With Apple’s increasing interest in VR on Mac, the company is adding essential features to its new Metal 2 graphics API to support high performance VR on MacOS.
Because VR demands high-powered graphics and extremely low latency, specially tuning the rendering pipeline between the GPU and the headset is crucial to maintaining a comfortable and performant VR experience. Many of the key tweaks to the VR rendering pipeline have been established on other platforms, and Apple is bringing many of them to the updated Metal 2 API which the company says now “provides powerful and specialized support for Virtual Reality (VR) rendering.”
At the ‘VR with Metal 2’ session during Apple’s WWDC 2017 conference last month, Apple GPU Software Team member Rav Dhiraj detailed the new features in Metal 2 for VR.
Since VR headsets show a 3D image, they need to render an individual view for each eye; you might think this would require double the rendering work, but with some smart rendering techniques you can be much more efficient. Single-pass stereo allows the GPU to render to the left and right eye with a single draw call instead of one for each eye.
Metal 2 now makes this possible with what Apple calls the Viewport Array feature which allows “per-primitive viewport selection in the vertex shader.” Instead of rendering the left eye image and then the right eye image, developers define a texture that’s the resolution of both eyes next to each other, then render across the entire texture in one pass. Telling the renderer which eye each primitive belongs to ensures that it gets rendered in the correct eye-region of the texture and with the correct offset to account for the slightly different perspective of each (due to the distance between the eyes).
Direct-to-display (also known as Direct-mode) allows the GPU to more directly access the VR headset by bypassing parts of the pipeline that would be necessary only for traditional monitors.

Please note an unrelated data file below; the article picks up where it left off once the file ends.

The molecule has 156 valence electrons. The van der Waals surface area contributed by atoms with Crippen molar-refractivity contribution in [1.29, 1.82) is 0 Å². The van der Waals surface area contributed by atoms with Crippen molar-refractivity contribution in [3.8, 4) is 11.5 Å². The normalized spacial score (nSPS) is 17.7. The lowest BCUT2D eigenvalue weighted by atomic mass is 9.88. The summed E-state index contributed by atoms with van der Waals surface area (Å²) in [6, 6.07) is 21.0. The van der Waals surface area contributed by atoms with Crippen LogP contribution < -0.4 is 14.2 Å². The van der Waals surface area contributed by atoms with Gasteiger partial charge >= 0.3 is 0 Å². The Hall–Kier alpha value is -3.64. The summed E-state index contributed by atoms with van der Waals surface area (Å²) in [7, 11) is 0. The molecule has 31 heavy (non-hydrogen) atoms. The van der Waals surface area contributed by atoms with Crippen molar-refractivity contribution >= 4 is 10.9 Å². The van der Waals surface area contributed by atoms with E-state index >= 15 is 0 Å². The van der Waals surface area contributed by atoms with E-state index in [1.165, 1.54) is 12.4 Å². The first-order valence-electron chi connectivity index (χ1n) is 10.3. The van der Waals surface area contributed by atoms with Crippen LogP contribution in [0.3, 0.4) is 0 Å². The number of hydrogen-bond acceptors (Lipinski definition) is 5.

Without Direct-to-display, the operating system would see a VR headset like any other monitor and simply mirror or extend the operating system view onto it, including modifying the rendered image with any OS-induced post-processing. With Direct-to-display, the operating system doesn’t identify the headset as a monitor, preserving the existing window layout and display arrangement. This allows a VR compositor (which warps the initially rendered image and prepares it for display on headset) to directly present the rendered image to the headset’s display without the OS introducing any additional latency, performance hits, or image tampering.
Not only does Direct-to-display reduce the complexity of the VR rendering pipeline, it also makes the end-user experience better because developers and users don’t need to fuss with ‘where’ on the OS’s desktop the VR application is displayed—instead it automatically ensures the rendered image lines up perfectly with the VR headset’s display and without any interference from the OS.
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Metal 2 will debut with MacOS version ‘High Sierra’ which is presently in beta for developers and due to launch later this year, supporting all Macs compatible with the present ‘Sierra’ version.
Developers building VR apps with tools like Unreal Engine or Unity won’t need to worry about the above features as the MacOS VR integrations of those engines will take advantage of them by default. Developers wanting to building native VR applications or integrate with existing proprietary game/rendering engines on MacOS will want to specifically adapt support for these new VR specific features.
Both features and more are covered in detail during the WWDC session, including an overview of best-practices for VR rendering that will be useful to developers building VR apps from scratch.